Jim Ronan is a practicing hypnotherapist and he is Secretary of the Council for Hypnotic Psychotherapy and Counselling.
Hypnosis in one form or another has been used for centuries.
The Greeks had sleep temples where people would go if they had problems to solve. They would go into a trance state and in this state they would dream. Priests would then interpret their dream and advise them on possible solutions to presenting problems. Hypnosis is not one person controlling another; a trance state is brought about through co-operation, so all hypnosis is self-hypnosis and a person is free to come out of the trance state anytime he or she wishes. People often ask me, “Will I be asleep?” or ”Will I know what is happening?” Occasionally people do fall asleep but this is not the intention. I have toyed with the idea of putting up a notice in my office to the effect that snoring is not allowed! I presume if a person does drop off it is a combination of the relaxed state they are in and tiredness. I have, on a few occasions, brought people from sleep back to the trance state without having to wake them fully. These were interest ing excercises.
The hypnotic state is a unique experience to a person and to that experience each person will react according to their personality. Some people will go deeply into trance and not hear or remember much, yet go on and start to make the changes they intended to make in their lives. Other people sometimes say I remember everything you said but then in casual conversation they become aware of bits missing. This is because they are referring to conscious memories and in the trance state their conscious mind was temporarily distracted allowing communication directly with their unconscious mind.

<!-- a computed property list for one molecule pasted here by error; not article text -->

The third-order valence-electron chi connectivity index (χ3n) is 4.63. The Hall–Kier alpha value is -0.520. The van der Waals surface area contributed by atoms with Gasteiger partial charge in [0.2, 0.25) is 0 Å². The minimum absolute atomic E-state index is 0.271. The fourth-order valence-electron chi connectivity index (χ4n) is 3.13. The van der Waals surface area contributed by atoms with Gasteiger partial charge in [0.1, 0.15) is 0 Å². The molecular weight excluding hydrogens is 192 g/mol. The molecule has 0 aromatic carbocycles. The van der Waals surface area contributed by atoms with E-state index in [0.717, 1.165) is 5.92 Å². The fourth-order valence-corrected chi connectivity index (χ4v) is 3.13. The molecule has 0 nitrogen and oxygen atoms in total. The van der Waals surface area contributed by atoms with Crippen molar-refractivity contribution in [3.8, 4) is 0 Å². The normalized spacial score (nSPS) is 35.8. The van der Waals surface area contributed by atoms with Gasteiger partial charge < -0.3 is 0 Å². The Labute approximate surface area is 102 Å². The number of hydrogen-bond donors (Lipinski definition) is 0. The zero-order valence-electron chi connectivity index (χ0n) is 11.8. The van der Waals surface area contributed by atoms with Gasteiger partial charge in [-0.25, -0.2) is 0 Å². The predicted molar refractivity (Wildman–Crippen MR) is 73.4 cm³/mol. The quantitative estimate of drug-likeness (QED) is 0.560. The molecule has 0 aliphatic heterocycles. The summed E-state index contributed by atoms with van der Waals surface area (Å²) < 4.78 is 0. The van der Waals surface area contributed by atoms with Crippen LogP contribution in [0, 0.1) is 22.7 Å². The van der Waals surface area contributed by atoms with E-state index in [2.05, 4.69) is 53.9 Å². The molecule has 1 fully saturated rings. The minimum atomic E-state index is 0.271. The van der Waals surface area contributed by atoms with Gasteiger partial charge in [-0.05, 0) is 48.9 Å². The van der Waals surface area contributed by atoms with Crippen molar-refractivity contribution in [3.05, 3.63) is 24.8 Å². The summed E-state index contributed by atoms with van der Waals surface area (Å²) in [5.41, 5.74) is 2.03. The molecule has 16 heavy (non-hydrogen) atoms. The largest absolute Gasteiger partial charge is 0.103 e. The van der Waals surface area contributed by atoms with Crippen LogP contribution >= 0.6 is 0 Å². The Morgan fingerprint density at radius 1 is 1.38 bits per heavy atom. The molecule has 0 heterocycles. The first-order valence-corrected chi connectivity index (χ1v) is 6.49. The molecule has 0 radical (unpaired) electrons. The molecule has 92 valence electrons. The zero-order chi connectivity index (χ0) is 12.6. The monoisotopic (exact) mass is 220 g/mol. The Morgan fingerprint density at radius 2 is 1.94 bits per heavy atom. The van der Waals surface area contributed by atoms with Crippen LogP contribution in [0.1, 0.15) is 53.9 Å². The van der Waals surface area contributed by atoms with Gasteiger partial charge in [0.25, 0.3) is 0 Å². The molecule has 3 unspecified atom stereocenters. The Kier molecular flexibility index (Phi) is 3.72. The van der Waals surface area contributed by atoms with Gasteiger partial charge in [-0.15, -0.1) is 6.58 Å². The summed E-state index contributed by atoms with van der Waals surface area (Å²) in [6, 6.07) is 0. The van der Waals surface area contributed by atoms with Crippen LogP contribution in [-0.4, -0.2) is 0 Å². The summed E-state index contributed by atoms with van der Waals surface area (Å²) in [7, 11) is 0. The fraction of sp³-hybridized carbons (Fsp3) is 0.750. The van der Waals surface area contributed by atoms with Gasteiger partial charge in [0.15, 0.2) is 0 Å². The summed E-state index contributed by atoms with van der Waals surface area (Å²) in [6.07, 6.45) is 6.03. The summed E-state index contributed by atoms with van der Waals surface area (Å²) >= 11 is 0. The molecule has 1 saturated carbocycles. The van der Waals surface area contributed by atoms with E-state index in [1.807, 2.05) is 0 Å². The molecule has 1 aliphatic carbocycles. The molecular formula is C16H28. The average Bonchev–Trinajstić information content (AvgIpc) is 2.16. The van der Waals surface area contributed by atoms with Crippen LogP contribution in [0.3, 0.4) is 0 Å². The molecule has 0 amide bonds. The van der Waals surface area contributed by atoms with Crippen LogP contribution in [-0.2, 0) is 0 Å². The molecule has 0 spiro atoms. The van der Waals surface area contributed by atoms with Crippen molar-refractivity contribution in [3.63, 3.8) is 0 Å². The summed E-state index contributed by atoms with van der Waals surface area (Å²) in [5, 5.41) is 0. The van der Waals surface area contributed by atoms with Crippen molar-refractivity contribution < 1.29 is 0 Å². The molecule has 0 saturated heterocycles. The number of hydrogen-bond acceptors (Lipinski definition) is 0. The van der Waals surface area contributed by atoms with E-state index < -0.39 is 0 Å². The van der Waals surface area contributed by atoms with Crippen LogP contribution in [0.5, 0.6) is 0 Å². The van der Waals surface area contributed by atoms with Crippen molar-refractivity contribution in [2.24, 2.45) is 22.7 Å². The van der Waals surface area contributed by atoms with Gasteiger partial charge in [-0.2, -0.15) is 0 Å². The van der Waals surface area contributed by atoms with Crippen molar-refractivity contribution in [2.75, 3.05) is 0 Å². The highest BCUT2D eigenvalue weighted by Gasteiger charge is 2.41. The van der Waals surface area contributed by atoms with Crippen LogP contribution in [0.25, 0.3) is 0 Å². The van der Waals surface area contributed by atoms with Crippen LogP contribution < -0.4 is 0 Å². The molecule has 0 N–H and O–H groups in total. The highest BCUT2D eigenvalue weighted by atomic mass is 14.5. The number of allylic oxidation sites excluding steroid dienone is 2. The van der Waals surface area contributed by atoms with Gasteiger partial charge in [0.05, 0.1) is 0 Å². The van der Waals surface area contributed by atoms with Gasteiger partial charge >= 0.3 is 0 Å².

The idea that hypnosis is used by one person to control another usually comes from people watching stage shows, TV shows, films etc. This idea is promoted by the stage hypnotist to make him look very powerful as if the people on the stage were under his control. In fact the people who eventually remain on the stage have been chosen care fully via graded suggestions and only those who can follow suggestions or commands fairly quickly will be used as the show relies on a fairly fast moving pace. This also confuses people who have been prepared to take part in such a show and for one reason or another have been rejected by the stage hypnotists. I have worked with quite a few people who have been rejected by stage hypnotists and found them to be excellent subjects contrary to their belief that because they couldn’t take part in a stage show they are unsuited to hypnosis. These people are less likely to consider hypnosis as a form of therapy and this is sad as one of the reasons a person could be rejected by an entertainer is that they went too deeply into the trance state and so would not react quickly enough after a suggestion is given. Timing is very important to the stage show, so only people who can maintain a light trance are used.